KUALA LUMPUR - Malaysia's capital braced for possible confrontations Saturday between demonstrators seeking the premier's ouster over corruption allegations and police who have declared their planned two-day street rally illegal.
The country's leading civil society alliance vows to turn out tens of thousands of people in Kuala Lumpur and two other cities for the weekend demonstration, which is due to kick off at 0600 GMT on Saturday.
The demonstrations by pro-reform alliance Bersih, which means "clean" in Malay, will demand the resignation of Prime Minister Najib Razak and wide-ranging government reforms.
Najib's cabinet ministers have admitted he received nearly US$700 million (S$989 million) in mysterious deposits into his personal bank accounts starting in 2013, a revelation first brought to light by the Wall Street Journal last month.
Previous rallies by Bersih, formed initially to push for electoral reform, have ended in clashes with police, most recently in 2012.
Bersih in particular plans an overnight occupation of Independence Square in central Kuala Lumpur.
But tensions have steadily risen over the past week, with police saying the rally threatened stability and could upset preparations for Monday's National Day celebrations.
On Friday, authorities declared it illegal to wear clothing in Bersih's trademark yellow and bearing the rally's logo.
In a statement posted on his blog Friday, Najib criticised the demonstrations as provocative, saying National Day should not be "a stage of political disputes".
But Transparency International has defended the public's right to demonstrate.
"The government of Malaysia should listen to the concerns of its people," Transparency International Chairman Jose Ugaz said in a statement Saturday.
Najib's cabinet ministers say the money transfers were "political donations" from unidentified Middle Eastern sources, and that there was nothing improper.
But no further details have been given. The accounts have since been closed and the whereabouts of the money is unknown.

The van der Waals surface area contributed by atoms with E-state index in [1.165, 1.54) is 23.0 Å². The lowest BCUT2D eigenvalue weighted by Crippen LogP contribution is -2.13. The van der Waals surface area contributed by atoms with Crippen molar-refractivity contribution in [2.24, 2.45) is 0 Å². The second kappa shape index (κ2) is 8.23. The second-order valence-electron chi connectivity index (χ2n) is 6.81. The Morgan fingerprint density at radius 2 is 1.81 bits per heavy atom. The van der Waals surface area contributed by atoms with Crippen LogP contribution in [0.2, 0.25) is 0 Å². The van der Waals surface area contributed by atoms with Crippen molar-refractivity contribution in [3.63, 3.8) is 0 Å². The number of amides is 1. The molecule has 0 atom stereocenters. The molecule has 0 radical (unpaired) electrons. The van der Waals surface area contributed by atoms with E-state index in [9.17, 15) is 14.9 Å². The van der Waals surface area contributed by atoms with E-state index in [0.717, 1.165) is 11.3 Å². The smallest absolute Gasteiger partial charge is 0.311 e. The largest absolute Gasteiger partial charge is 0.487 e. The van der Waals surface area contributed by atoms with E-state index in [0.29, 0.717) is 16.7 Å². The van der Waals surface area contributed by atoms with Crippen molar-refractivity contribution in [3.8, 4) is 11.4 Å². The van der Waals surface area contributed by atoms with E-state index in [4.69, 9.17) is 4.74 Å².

The status of investigations is unclear after Najib recently sacked officials or absorbed into his cabinet parliamentarians who were probing the matter.
He had already been under pressure over months of allegations that huge sums had disappeared from deals involving heavily indebted state investment company 1Malaysia Development Berhad (1MDB), which Najib launched in 2009.
Najib and 1MDB vehemently deny wrongdoing.
The various revelations have stoked simmering public discontent with the 58-year-old ruling regime, which has seen voter support slide in recent years over its authoritarian tactics and recurring corruption scandals.
Najib in particular has faced criticism for what are viewed as a series of broken reform promises.
After taking power in 2009, he vowed to tackle persistent corruption, authoritarianism, and to reform a controversial system of race-based preference for the Muslim ethnic Malays who are the multi-ethnic country's majority group.
Those initiatives are now widely viewed as discredited, or have been reversed by Najib.
Exacerbating the public unease are fears that the global economic turmoil will curb Malaysian growth.
Malaysia's ringgit currency has slid to 17-year lows on the international factors and worries over domestic political uncertainty stemming from Najib's troubles.
Najib, who has faced signs of discontent even within his own ruling party over the graft allegations, has called them a "conspiracy" by unnamed opponents to topple him.